The FIFA World Cup has kicked off amid laments about Qatar’s terrible human rights record, and FIFA’s greed in awarding them the Cup hosting rights in the first place. The criticism raining down on Qatar over its murderous treatment of migrant workers and its persecution of its LGBT community have to raise questions about what Qatar thinks it stands to gain from its huge investment in the tournament.
The scale of that investment has been staggering. Reportedly, Qatar has invested $300 billion into staging this World Cup – a sum that utterly dwarfs the combined amounts spent on staging the previous four tournaments in Russia 2018 ($11.6 billion) Brazil 2014 ($15 billion) South Africa, 2010 ($3.6 billion) and the $4.3 billion that Germany spent on staging the event in 2006.
So what does Qatar think it is getting out of that investment ? As a public relations event on the world stage, this World Cup has been delivering – to be charitable - a mixed result so far. The human rights issues may fade as the football kicks in. Even so… By the time the tournament ends, a lot more people around the globe will have come to know about Qatar, but for some of the wrong reasons. All but overlooked in the cost/benefit analysis has been the regional returns for Qatar.
Only seven years ago, Qatar’s neighbours – United Arab Emirates, Saudi Arabia, Bahrain and Egypt – had joined in a concerted attempt to cut Qatar down to size by imposing a social and economic boycott of the country aimed at overthrowing its ruling sheikdom. Eventually, the embargo failed, and the Saudis called the whole thing off early in 2021. Although winning the World Cup hosting rights had triggered some of the regional animosity aimed at Qatar, the tournament has– ironically – also healed to heal those divisions. Sport may not bring people together in any significant way… But commerce does.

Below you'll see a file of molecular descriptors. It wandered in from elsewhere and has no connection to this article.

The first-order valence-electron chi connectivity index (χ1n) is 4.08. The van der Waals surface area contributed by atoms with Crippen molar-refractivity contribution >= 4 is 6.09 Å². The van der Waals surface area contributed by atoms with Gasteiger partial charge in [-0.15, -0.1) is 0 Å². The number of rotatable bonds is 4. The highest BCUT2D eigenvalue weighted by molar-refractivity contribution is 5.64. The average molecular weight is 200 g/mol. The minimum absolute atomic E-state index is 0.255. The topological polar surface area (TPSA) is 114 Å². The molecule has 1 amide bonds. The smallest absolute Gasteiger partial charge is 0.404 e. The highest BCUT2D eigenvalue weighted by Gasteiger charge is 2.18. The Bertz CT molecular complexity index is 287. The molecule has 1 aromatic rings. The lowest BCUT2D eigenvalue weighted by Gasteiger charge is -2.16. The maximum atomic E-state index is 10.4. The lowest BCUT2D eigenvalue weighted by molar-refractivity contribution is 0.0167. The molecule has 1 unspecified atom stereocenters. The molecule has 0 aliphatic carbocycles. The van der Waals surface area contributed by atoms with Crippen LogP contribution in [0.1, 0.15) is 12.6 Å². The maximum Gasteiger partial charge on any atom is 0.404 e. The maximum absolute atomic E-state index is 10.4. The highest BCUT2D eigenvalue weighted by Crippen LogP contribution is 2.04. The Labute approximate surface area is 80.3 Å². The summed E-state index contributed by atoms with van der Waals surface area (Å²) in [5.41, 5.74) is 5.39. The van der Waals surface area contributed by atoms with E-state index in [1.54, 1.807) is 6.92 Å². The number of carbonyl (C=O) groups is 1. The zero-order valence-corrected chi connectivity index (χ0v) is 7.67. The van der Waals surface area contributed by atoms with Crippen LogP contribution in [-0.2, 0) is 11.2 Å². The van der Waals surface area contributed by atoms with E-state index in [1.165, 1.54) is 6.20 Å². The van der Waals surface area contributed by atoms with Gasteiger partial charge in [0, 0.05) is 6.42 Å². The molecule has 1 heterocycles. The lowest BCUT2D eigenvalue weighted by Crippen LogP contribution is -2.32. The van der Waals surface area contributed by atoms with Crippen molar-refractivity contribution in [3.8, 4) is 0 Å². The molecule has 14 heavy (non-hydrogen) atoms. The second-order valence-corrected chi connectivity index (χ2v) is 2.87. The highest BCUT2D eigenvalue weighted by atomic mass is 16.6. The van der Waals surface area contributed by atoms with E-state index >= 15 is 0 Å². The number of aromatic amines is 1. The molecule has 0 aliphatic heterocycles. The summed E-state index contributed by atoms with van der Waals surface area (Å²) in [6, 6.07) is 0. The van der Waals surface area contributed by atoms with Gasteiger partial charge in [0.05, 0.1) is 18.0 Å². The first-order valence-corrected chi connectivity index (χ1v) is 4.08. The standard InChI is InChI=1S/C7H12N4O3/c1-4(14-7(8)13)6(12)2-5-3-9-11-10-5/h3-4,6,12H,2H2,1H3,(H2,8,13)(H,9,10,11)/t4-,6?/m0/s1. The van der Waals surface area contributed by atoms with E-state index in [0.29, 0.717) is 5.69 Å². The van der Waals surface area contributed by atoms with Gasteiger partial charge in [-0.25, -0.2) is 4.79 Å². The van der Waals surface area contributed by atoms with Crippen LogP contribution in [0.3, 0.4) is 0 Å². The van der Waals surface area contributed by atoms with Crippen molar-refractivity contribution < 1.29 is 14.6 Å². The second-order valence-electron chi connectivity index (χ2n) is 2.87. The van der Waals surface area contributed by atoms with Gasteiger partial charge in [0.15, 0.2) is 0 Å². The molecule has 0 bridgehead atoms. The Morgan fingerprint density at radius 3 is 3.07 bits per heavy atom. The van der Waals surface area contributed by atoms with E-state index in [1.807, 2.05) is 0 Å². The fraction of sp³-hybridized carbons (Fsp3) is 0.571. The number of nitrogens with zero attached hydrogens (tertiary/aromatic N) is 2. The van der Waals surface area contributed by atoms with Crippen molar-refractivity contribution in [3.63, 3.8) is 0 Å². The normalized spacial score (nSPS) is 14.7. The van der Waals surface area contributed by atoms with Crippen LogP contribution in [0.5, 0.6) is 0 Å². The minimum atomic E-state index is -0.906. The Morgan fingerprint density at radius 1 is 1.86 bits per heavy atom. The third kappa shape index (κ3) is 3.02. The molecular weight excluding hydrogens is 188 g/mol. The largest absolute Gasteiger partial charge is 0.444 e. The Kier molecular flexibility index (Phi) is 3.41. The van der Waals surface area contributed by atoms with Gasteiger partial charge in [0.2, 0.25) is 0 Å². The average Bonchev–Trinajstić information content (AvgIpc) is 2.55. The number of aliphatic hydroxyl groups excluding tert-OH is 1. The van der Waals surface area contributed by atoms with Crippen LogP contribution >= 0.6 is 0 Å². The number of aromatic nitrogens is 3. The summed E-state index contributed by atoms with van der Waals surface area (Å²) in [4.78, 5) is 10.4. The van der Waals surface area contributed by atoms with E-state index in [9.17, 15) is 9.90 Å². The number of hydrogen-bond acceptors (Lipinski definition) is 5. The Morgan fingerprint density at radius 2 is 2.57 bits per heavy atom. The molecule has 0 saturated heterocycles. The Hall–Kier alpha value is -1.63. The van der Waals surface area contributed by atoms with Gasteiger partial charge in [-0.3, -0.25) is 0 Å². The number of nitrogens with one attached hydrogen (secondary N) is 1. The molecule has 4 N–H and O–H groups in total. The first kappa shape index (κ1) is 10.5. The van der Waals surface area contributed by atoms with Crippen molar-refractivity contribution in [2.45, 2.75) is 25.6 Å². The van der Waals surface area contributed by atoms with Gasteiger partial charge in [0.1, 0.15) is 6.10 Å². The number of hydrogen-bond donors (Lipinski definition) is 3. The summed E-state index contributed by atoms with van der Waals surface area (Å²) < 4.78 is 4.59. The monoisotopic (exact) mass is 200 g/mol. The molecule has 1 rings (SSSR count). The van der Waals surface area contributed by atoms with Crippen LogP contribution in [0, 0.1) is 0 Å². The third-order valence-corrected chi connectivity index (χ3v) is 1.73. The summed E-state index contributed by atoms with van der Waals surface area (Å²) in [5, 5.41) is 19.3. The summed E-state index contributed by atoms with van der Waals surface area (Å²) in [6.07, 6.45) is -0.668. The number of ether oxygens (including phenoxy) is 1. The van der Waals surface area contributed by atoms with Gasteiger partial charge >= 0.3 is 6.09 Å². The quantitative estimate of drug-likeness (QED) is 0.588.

As soon as the boycott/embargo fell over, this happened:
Qatari officials quietly opened discussions about sharing the World Cup pie. The games, they insisted, would all be staged in Qatar, but its neighbours could partake in the tourism windfall. This made sense in practical as well as political terms: 1.2 million soccer fans are expected to attend the tournament, and Doha can’t accommodate them all, not even by offering rooms in giant cruise ships berthed in the harbor. Why not let them stay in nearby countries and arrange special flights that allow day trips to Qatar for matches?
Among other things, this sharing of the FIFA bounty has involved creating a new network of regional air links connecting Doha to Dubai, Muscat, Riyadh, Jeddah and Kuwait City:
The biggest beneficiary of this arrangement is the UAE, which had been the prime mover of the embargo: Of the more than 90 new daily flights into Qatar, 40 will be from the UAE, and Dubai, a 45-minute hop to Doha, will be the main gateway to the tournament. Saudi Arabia and Oman are counting on a spillover of tourists: If your team is eliminated in the first round, what easier place to console yourself than on a beach along the Red Sea or the Indian Ocean. Other countries to benefit from the World Cup include Turkey and Pakistan, which are supplying police and troops to keep the peace.